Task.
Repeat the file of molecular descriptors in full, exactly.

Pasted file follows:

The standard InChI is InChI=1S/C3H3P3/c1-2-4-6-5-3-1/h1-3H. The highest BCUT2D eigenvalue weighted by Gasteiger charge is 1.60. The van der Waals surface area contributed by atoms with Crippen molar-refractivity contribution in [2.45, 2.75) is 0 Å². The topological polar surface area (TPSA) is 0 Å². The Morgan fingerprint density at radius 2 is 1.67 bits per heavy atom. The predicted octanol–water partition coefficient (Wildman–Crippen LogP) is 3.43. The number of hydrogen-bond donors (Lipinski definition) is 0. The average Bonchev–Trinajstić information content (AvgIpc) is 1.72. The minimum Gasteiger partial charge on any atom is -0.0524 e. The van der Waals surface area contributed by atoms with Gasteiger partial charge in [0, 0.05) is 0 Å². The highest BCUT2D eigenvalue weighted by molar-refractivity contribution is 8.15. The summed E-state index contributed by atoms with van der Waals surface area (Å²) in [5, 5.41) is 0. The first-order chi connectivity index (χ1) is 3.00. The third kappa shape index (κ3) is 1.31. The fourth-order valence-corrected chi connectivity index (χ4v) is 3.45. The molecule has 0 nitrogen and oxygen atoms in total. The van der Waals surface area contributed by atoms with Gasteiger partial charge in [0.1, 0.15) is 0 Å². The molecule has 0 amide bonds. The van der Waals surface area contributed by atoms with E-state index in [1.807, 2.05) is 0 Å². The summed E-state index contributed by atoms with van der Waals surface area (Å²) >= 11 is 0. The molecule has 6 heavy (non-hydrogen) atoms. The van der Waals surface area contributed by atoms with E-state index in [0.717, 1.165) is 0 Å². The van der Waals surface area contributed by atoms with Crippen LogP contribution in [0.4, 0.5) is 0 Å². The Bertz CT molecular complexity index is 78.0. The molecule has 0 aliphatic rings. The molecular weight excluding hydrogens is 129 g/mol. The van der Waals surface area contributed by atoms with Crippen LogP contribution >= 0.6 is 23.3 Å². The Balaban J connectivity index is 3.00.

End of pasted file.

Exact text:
The standard InChI is InChI=1S/C3H3P3/c1-2-4-6-5-3-1/h1-3H. The highest BCUT2D eigenvalue weighted by Gasteiger charge is 1.60. The van der Waals surface area contributed by atoms with Crippen molar-refractivity contribution in [2.45, 2.75) is 0 Å². The topological polar surface area (TPSA) is 0 Å². The Morgan fingerprint density at radius 2 is 1.67 bits per heavy atom. The predicted octanol–water partition coefficient (Wildman–Crippen LogP) is 3.43. The number of hydrogen-bond donors (Lipinski definition) is 0. The average Bonchev–Trinajstić information content (AvgIpc) is 1.72. The minimum Gasteiger partial charge on any atom is -0.0524 e. The van der Waals surface area contributed by atoms with Gasteiger partial charge in [0, 0.05) is 0 Å². The highest BCUT2D eigenvalue weighted by molar-refractivity contribution is 8.15. The summed E-state index contributed by atoms with van der Waals surface area (Å²) in [5, 5.41) is 0. The first-order chi connectivity index (χ1) is 3.00. The third kappa shape index (κ3) is 1.31. The fourth-order valence-corrected chi connectivity index (χ4v) is 3.45. The molecule has 0 nitrogen and oxygen atoms in total. The van der Waals surface area contributed by atoms with Gasteiger partial charge in [0.1, 0.15) is 0 Å². The molecule has 0 amide bonds. The van der Waals surface area contributed by atoms with E-state index in [1.807, 2.05) is 0 Å². The summed E-state index contributed by atoms with van der Waals surface area (Å²) >= 11 is 0. The molecule has 6 heavy (non-hydrogen) atoms. The van der Waals surface area contributed by atoms with E-state index in [0.717, 1.165) is 0 Å². The van der Waals surface area contributed by atoms with Crippen LogP contribution in [0.4, 0.5) is 0 Å². The Bertz CT molecular complexity index is 78.0. The molecule has 0 aliphatic rings. The molecular weight excluding hydrogens is 129 g/mol. The van der Waals surface area contributed by atoms with Crippen LogP contribution >= 0.6 is 23.3 Å². The Balaban J connectivity index is 3.00.